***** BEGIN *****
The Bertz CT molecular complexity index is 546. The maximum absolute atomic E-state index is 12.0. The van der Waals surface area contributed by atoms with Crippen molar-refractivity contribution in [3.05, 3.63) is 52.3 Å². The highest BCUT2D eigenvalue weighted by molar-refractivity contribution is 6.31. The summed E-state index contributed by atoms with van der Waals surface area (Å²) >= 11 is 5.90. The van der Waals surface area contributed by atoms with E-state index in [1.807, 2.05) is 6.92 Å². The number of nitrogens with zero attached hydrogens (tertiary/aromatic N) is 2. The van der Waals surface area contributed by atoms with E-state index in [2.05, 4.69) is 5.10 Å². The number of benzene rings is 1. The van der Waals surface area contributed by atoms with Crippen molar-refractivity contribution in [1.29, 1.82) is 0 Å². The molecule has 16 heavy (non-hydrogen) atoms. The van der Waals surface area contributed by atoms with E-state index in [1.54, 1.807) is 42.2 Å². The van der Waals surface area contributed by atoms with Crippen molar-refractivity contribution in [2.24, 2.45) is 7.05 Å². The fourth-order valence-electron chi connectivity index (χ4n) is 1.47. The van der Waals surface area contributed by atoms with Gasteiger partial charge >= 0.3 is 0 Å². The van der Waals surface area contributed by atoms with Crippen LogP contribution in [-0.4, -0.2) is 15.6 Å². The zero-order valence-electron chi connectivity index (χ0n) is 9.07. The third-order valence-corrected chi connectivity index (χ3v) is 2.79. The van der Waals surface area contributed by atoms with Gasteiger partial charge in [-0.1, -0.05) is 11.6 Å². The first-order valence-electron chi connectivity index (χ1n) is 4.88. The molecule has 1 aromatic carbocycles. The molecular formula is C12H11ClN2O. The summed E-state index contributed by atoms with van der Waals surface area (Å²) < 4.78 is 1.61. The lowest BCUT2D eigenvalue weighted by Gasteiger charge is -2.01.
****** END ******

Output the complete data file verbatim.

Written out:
The Bertz CT molecular complexity index is 546. The maximum absolute atomic E-state index is 12.0. The van der Waals surface area contributed by atoms with Crippen molar-refractivity contribution in [3.05, 3.63) is 52.3 Å². The highest BCUT2D eigenvalue weighted by molar-refractivity contribution is 6.31. The summed E-state index contributed by atoms with van der Waals surface area (Å²) >= 11 is 5.90. The van der Waals surface area contributed by atoms with E-state index in [1.807, 2.05) is 6.92 Å². The number of nitrogens with zero attached hydrogens (tertiary/aromatic N) is 2. The van der Waals surface area contributed by atoms with E-state index in [2.05, 4.69) is 5.10 Å². The number of benzene rings is 1. The van der Waals surface area contributed by atoms with Crippen molar-refractivity contribution in [1.29, 1.82) is 0 Å². The molecule has 16 heavy (non-hydrogen) atoms. The van der Waals surface area contributed by atoms with E-state index in [1.54, 1.807) is 42.2 Å². The van der Waals surface area contributed by atoms with Crippen molar-refractivity contribution in [2.24, 2.45) is 7.05 Å². The fourth-order valence-electron chi connectivity index (χ4n) is 1.47. The van der Waals surface area contributed by atoms with Gasteiger partial charge >= 0.3 is 0 Å². The van der Waals surface area contributed by atoms with Crippen LogP contribution in [-0.4, -0.2) is 15.6 Å². The zero-order valence-electron chi connectivity index (χ0n) is 9.07. The third-order valence-corrected chi connectivity index (χ3v) is 2.79. The van der Waals surface area contributed by atoms with Gasteiger partial charge in [-0.1, -0.05) is 11.6 Å². The first-order valence-electron chi connectivity index (χ1n) is 4.88. The molecule has 1 aromatic carbocycles. The molecular formula is C12H11ClN2O. The summed E-state index contributed by atoms with van der Waals surface area (Å²) < 4.78 is 1.61. The lowest BCUT2D eigenvalue weighted by Gasteiger charge is -2.01.